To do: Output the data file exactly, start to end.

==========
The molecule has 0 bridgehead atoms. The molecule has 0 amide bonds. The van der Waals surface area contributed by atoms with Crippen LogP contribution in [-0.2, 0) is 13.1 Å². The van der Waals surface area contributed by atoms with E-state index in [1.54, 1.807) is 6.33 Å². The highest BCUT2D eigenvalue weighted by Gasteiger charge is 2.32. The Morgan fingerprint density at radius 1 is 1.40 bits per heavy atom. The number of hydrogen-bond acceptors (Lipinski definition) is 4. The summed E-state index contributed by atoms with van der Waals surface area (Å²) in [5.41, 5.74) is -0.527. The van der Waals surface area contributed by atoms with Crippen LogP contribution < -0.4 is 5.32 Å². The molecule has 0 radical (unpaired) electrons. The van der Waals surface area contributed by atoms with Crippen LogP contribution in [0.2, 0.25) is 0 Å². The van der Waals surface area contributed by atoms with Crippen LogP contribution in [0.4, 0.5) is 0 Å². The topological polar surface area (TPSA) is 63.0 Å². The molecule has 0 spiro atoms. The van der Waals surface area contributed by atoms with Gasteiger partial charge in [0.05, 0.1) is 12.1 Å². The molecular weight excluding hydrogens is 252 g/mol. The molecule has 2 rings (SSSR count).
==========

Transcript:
The molecule has 0 bridgehead atoms. The molecule has 0 amide bonds. The van der Waals surface area contributed by atoms with Crippen LogP contribution in [-0.2, 0) is 13.1 Å². The van der Waals surface area contributed by atoms with E-state index in [1.54, 1.807) is 6.33 Å². The highest BCUT2D eigenvalue weighted by Gasteiger charge is 2.32. The Morgan fingerprint density at radius 1 is 1.40 bits per heavy atom. The number of hydrogen-bond acceptors (Lipinski definition) is 4. The summed E-state index contributed by atoms with van der Waals surface area (Å²) in [5.41, 5.74) is -0.527. The van der Waals surface area contributed by atoms with Crippen LogP contribution < -0.4 is 5.32 Å². The molecule has 0 radical (unpaired) electrons. The van der Waals surface area contributed by atoms with Crippen LogP contribution in [0.2, 0.25) is 0 Å². The van der Waals surface area contributed by atoms with Crippen LogP contribution in [0.4, 0.5) is 0 Å². The topological polar surface area (TPSA) is 63.0 Å². The molecule has 0 spiro atoms. The van der Waals surface area contributed by atoms with Gasteiger partial charge in [0.05, 0.1) is 12.1 Å². The molecular weight excluding hydrogens is 252 g/mol. The molecule has 2 rings (SSSR count).